Toyota has reiterated that its commitment to fuel cell technology is on course to deliver a hydrogen-powered production vehicle in 2015.
The new car, which is likely to be an Avensis-sized saloon, will be previewed by a concept that is due to be unveiled at the Tokyo motor show in November.
Several leading manufacturers including Hyundai, BMW and Honda have been working on hydrogen-powered fuel cell technology for many years, but it has been slow to reach market because issues such as cost, unwieldy technical packaging and the lack of a hydrogen fuelling infrastructure have to be resolved.
However, the technology is extremely attractive to manufacturers because it can, in theory, provide an electric vehicle that can match the driving range of ICE-powered cars, but produces no CO2, NOx or other harmful particulates.
Toyota is developing its Fuel Cell Hydrogen Vehicle, or FCHV, to use a modified version of the Hybrid Synergy Drive system found in its full hybrid models such as the Prius. The petrol engine is replaced with a fuel cell, and the conventional fuel tank makes way for high-pressure hydrogen tanks.
The FCHV uses the same electrical components as a full hybrid powertrain, as well as a 21kW battery to store energy recovered by its regenerative braking system.
One major practical challenge has been reducing the size of the fuel cell stack by increasing its power density. Toyota says that it has now produced a fuel cell with a power density of 3kw per litre, which it claims is the “world’s best”.
The latest development of the fuel cell is about half the size and weight of the system Toyota fitted to its FCHV-adv prototype in 2008. The new unit also has a greater operating range, with the use of new materials in its construction making cold start possible at temperatures as low as -30°C.
The Japanese company’s fuel cell vehicle was initially envisaged with four hydrogen fuel tanks, but the improvement in energy efficiency has meant this has been reduced to two. The twin fuel tanks and the fuel cell stack are located beneath the vehicle floor, so there is no compromise on cabin and load space compared to equivalent ICE-powered vehicles.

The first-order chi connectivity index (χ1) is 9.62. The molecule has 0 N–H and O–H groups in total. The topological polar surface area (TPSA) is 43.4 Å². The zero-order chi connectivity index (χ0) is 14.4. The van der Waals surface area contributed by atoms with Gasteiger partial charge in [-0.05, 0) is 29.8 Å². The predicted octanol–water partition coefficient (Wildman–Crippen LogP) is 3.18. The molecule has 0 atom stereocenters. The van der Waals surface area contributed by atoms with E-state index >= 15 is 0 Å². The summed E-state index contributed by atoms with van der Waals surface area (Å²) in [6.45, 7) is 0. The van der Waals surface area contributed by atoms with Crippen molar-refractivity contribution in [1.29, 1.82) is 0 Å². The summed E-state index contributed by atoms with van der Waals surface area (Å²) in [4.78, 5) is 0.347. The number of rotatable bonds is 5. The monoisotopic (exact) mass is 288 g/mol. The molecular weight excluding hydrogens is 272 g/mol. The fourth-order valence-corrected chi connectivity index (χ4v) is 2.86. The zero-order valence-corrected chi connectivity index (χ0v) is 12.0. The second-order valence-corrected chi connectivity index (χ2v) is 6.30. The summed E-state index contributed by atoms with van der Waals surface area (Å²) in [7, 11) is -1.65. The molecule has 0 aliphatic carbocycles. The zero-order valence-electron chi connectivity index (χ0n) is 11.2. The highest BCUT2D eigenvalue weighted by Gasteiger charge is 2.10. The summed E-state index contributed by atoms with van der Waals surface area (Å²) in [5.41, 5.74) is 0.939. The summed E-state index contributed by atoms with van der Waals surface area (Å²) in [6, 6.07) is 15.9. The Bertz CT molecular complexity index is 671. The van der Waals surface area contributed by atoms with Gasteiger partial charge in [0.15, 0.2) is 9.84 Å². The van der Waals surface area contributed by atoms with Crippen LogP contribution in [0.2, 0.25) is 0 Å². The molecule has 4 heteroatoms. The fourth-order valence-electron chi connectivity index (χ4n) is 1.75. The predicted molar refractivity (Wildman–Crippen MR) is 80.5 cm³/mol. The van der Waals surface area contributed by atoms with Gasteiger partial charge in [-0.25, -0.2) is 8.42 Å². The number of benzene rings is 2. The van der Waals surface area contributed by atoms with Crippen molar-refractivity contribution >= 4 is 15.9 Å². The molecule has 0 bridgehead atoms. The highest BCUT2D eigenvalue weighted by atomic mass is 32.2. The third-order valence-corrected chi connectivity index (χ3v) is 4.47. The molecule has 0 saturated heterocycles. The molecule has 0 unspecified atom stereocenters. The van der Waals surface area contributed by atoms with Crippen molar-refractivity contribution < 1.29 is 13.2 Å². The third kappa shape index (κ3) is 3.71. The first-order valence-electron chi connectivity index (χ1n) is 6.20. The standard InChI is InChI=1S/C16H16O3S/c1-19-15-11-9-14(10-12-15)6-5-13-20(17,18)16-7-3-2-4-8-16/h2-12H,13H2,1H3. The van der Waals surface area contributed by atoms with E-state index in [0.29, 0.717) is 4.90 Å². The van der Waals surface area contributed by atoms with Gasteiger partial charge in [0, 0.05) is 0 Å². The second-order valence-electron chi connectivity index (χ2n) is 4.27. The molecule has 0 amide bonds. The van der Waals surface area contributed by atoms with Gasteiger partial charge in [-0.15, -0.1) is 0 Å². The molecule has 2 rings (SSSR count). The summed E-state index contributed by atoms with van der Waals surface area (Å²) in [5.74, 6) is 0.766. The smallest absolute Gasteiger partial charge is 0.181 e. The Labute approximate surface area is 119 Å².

Toyota’s managing officer, Satoshi Ogiso, said the company was committed to tackling the challenges associated with hydrogen fuel cells: “Delivering zero emissions, along with a driving range and refueling time on a par with conventional vehicles, hydrogen will be in our future for a long time.
“There are two final issues to overcome. One is production cost. At this moment, fuel cell vehicle cost is extremely high. Right now we are working hard to reduce the mass production costs and one of our strong points is we try to develop core components such as the fuel cells and hydrogen tanks. We are doing it by ourselves.
“The other issue is that there is no infrastructure for refueling hydrogen fuel cell vehicles at the moment.”
Even when the first fuel cell vehicles reach market, the issue of cost for the consumer remains a significant barrier to large-scale take-up.
At present, Toyota envisages that a hydrogen fuel cell production car would sell for about £70,000. However, the manufacturer says it is committed to making its fuel cell car “affordable”, and further development should lead to a reduction of this figure by the time the first vehicle is ready for market in Europe, Japan and the USA.
Toyota has already produced 100 experimental hydrogen production vehicles based on its Highlander SUV. It leased these vehicles to interested parties in the USA and Japan, although Ogiso revealed that the true cost of each of vehicle was in the region of $1million.
Toyota will showcase the progress it has made with hydrogen fuel cell technology at next month’s Frankfurt motor show.